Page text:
Search Images Maps Play YouTube News Gmail Drive More »
Sign in
Screen reader users: click this link for accessible mode. Accessible mode has the same essential features but works better with your reader.

Patents

  1. Advanced Patent Search
Publication numberUS5084365 A
Publication typeGrant
Application numberUS 07/475,023
Publication dateJan 28, 1992
Filing dateFeb 5, 1990
Priority dateFeb 12, 1988
Fee statusPaid
Also published asDE58909466D1, EP0333641A1, EP0333641B1, US4927721
Publication number07475023, 475023, US 5084365 A, US 5084365A, US-A-5084365, US5084365 A, US5084365A
InventorsMichael Gratzel, Paul Liska
Original AssigneeMichael Gratzel, Paul Liska
Export CitationBiBTeX, EndNote, RefMan
External Links: USPTO, USPTO Assignment, Espacenet
Polycrystalline metal oxide from metal alcoholate
US 5084365 A
Abstract
The regenerative photo-electrochemical cell comprises a polycrystalline metal oxide semiconductor layer having a substantially monomolecular chromophore layer in a surface zone. The surface of the metal oxide semiconductor layer has a roughness factor of more than 20, preferably more than 200. Photo-electrochemical cells having such metal oxide semiconductors have good monochromatic efficiency using redox systems with iodides or bromides.
Images(2)
Previous page
Next page
Claims(10)
What is claimed is:
1. In a SOL-GEL process of making a regenerative photo-electrochemical cell with a polycrystalline metal oxide semi-conductor, the steps of
forming a layer of metal alcoholate on a metal substrate;
hydrolyzing the metal alcoholate in an ambient temperature having a percent relative humidity in the range of from 30% to 80%
heating the substrate and hydrolyzed layer;
repeating said steps to obtain a metal oxide layer; and
thereafter heating the substrate and metal oxide layer to obtain a semiconductor metal oxide layer with a roughness factor of at least 20.
2. A process as set forth in claim 1 wherein the relative humidity is kept constant within plus or minus 5%.
3. A process as set forth in claim 1 wherein the relative humidity is kept constant within plus or minus 1%.
4. A process as set forth in claim 1 wherein the relative humidity is kept constant within the range of from +6% to 50%.
5. A process as set forth in claim 4 wherein the humidity is kept constant within the range of from 47% to 49%.
6. A process as set forth in claim 1 wherein the metal substrate is of a metal selected from the group consisting of transition metals and elements of the third main group and of the fourth, fifth and sixth secondary groups.
7. A process as set forth in claim 1 wherein the metal substrate is of a metal selected from the group consisting of titanium, zirconium, hafnium, strontium, zinc, indium, yttrium, lanthanum, vanadium, niobium, tantalum, chromium, molybdenum and tungsten.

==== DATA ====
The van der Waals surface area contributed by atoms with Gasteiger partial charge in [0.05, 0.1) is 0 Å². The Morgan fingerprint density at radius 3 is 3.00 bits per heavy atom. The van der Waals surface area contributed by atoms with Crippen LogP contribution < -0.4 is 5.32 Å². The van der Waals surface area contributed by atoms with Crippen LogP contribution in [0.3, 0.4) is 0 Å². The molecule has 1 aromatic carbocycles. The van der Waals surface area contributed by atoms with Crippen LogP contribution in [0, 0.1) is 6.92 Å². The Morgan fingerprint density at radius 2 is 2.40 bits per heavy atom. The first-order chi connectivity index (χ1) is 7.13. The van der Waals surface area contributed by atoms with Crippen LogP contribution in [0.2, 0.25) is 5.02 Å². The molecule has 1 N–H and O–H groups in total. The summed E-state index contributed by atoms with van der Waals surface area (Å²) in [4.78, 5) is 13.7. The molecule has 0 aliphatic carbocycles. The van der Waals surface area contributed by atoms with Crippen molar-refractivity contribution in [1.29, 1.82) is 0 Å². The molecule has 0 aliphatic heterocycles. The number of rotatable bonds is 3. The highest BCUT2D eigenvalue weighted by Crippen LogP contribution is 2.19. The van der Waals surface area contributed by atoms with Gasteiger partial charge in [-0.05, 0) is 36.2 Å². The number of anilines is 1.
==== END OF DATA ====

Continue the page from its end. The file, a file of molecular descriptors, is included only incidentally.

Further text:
8. A process comprising the steps of
cleaning a titanium substrate in hydrochloric acid;
dissolving titanium tetrachloride in pure ethanol to obtain a titanium-ethoxide solution;
adding pure methanol to said solution to dilute said solution to give a titanium concentration in a range of about 25 to 50 mg/ml;
thereafter applying the diluted solution to the cleaned substrate to obtain a layer of titanium alkoxide;
hydrolyzing the titanium alkoxide at room temperature and at a relative humidity in a range of 48% plus or minus 1%;
heating the substrate and hydrolyzed layer for about 15 minutes at about 450° C.;
repeating said steps of applying the diluted solution, hydrolyzing the resulting layers and heating the hydrolyzed layers to obtain a titanium oxide layer; and
thereafter heating the substrate and titanium oxide layer in a pure argon atmosphere at about 550° C. for about 30 minutes to obtain a semiconductor titanium oxide layer with a roughness factor of about 200.
9. A process as set forth in claim 8 which further comprises the step of applying a chromophore to said oxide layer.
10. A process as set forth in claim 8 wherein said relative humidity is kept constant in said range.
Description

This is a division of application Ser. No. 07/255,052, filed Oct. 7, 1988, now U.S. Pat. No. 4,927,721.

This invention relates to a photo-electrochemical cell and to a process of making the same.

As is known, photo-electrochemical cells constructed of semiconductor/electrolyte boundary layers have photo-electrochemical properties similar to those of the Schottky barrier of semiconductor/metal boundary layers. However, semiconductors having closely spaced conduction and valence bands in which the charge carriers of the semiconductor itself are photo-electrically excited with light, as is the case, for example, with silicon, gallium-arsenide, and cadmium sulphide, are photo-corrosively decomposed under light irradiation with the use of electrolytes.

Regenerative photo-electrochemical cells with stable metal oxide semiconductors have a poor yield when irradiated with light, particularly sunlight, since there is a relatively large distance between the valence band and the conduction band (3 eV≈400 nm). Further, light absorption is restricted to light in the violet and ultraviolet range in the case of metal oxide semiconductors. Thus, while the metal oxide semiconductors are substantially transparent to light, they would be chemically stable and resistant when subjected to light irradiation using electrolytes.